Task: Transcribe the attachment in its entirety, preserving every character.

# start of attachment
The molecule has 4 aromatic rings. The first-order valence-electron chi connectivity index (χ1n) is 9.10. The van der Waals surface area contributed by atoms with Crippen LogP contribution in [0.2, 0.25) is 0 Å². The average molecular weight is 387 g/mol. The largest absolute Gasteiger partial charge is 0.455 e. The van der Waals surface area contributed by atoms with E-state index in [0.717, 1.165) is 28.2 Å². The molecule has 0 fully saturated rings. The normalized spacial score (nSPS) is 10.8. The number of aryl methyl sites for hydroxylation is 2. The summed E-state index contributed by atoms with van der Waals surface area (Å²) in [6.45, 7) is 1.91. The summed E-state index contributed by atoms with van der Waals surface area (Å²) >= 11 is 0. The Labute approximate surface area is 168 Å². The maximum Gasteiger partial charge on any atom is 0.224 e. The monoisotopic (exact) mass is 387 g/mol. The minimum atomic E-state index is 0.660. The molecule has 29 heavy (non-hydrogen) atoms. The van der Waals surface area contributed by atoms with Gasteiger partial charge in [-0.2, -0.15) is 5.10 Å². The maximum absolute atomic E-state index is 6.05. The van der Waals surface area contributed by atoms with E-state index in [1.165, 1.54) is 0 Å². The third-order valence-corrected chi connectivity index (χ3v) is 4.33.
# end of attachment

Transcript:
The molecule has 4 aromatic rings. The first-order valence-electron chi connectivity index (χ1n) is 9.10. The van der Waals surface area contributed by atoms with Crippen LogP contribution in [0.2, 0.25) is 0 Å². The average molecular weight is 387 g/mol. The largest absolute Gasteiger partial charge is 0.455 e. The van der Waals surface area contributed by atoms with E-state index in [0.717, 1.165) is 28.2 Å². The molecule has 0 fully saturated rings. The normalized spacial score (nSPS) is 10.8. The number of aryl methyl sites for hydroxylation is 2. The summed E-state index contributed by atoms with van der Waals surface area (Å²) in [6.45, 7) is 1.91. The summed E-state index contributed by atoms with van der Waals surface area (Å²) >= 11 is 0. The Labute approximate surface area is 168 Å². The maximum Gasteiger partial charge on any atom is 0.224 e. The monoisotopic (exact) mass is 387 g/mol. The minimum atomic E-state index is 0.660. The molecule has 29 heavy (non-hydrogen) atoms. The van der Waals surface area contributed by atoms with Gasteiger partial charge in [-0.2, -0.15) is 5.10 Å². The maximum absolute atomic E-state index is 6.05. The van der Waals surface area contributed by atoms with E-state index in [1.165, 1.54) is 0 Å². The third-order valence-corrected chi connectivity index (χ3v) is 4.33.